The start of the London Marathon was a focal point of interest for the Formula One paddock. Lots of people knew someone taking part in the race, and none more closely than Bernie Ecclestone, whose girlfriend Fabiana Flosi was a competitor.
“I think she’s looking forward to it,” said Bernie when he arrived at the track. “I’m not sure what her time will be; I think she hopes to break five hours.”
When news of the early stages of the race filtered through to the Bahrain paddock, mouths dropped. The leaders completed the opening 10kms in 29m34s – the equivalent of 4m30s per mile. For 26 miles. “That’s hard core,” said Jenson Button.
Due to the support races, there wasn’t time to run around the Bahrain International Circuit this morning. Lots of coffee was drunk instead as people pondered the outcome of the race, but cappuccinos were not on the cards. To get a good froth, you need bespoke cow’s milk, not the milk powder on offer here.
The drivers had similar problems generating bubbles on the podium after the race. Being a Muslim country, Bahrain is dry in every sense of the word – it rains about once every two months and no alcohol is consumed. As a result, no champagne was sprayed on the podium and the top three drivers were left to ‘spray’ a cocktail called ‘waard’, which was made of rosewater and pomegranates.
“It doesn’t taste too bad,” said race winner Sebastian Vettel. “It’s just quite difficult to spray!”
Williams star Bruno Senna had to deal with something that wasn’t quite the real deal today as well. During the drivers’ autograph session, someone dressed as Captain Jack Sparrow approached him and asked for his signature.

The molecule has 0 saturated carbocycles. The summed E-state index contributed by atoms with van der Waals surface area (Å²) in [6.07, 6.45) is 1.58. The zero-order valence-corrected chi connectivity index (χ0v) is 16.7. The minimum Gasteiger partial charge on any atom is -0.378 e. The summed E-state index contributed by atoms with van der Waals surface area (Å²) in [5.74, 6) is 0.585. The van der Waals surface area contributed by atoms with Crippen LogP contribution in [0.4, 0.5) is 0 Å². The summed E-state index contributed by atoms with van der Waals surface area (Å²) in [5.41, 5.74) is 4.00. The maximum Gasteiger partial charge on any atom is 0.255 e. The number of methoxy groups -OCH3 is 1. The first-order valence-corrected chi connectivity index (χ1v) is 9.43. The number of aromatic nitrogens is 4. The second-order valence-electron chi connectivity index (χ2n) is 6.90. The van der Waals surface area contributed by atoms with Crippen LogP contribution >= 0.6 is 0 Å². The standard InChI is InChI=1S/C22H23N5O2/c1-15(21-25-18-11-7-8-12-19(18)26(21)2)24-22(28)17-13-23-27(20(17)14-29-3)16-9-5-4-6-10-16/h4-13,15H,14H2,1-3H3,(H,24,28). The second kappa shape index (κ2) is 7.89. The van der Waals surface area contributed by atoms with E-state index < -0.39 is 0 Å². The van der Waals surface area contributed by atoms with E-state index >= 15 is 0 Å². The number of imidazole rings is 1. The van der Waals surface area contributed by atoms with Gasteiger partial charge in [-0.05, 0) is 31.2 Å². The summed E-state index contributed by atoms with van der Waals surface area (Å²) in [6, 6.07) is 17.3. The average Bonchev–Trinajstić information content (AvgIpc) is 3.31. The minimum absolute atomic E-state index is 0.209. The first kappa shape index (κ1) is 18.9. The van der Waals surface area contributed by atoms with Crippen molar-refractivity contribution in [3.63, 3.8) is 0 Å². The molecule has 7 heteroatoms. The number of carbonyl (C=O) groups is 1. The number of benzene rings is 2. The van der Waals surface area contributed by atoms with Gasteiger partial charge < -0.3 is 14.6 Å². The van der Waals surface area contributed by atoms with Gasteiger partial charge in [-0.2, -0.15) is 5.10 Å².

“You’re not having my autograph,” said Bruno, “I want yours!” And that’s what happened: Captain Jack signed one of Bruno’s autograph cards, before politely moving on.
There’s now a three-week break in the calendar, before the European F1 season kicks off in Barcelona on 13 May. Before then, there’s a three-day test session at Mugello for the teams to get through. There’s no rest for the wicked.
When Sebastian Vettel, the man who scored a record 15 pole positions in 2011, pronounced his surprise at taking his first pole of the year in Bahrain, the media in the Formula One paddock nodded sagely. Is F1 really that competitive this year?
Yes, it is.
Last weekend Seb started the Chinese Grand Prix from 11th place; at Sakhir he snuck ahead of second-placed Lewis Hamilton by less than 0.1s. “It’s a real surprise to be starting from the front,” he said. “Our qualifying performances haven’t been very strong, but F1 is so unpredictable this year and you have to take your chance when you get it.”
He certainly took his chance, as he did when he left the paddock this evening. The Bahrain International Circuit laid on a barbecue for all F1 personnel and Seb was spotted grabbing a chip on his way to the paddock turnstiles. A celebratory chip? I’m getting a sense of déjà vu.
Nico Rosberg, who lines up fifth on the grid, is the only front-runner with a fresh set of option tyres available in the race. He no doubt fancies his chances as a result, and you can’t discount his MERCEDES AMG PETRONAS team-mate Michael Schumacher back in 17th.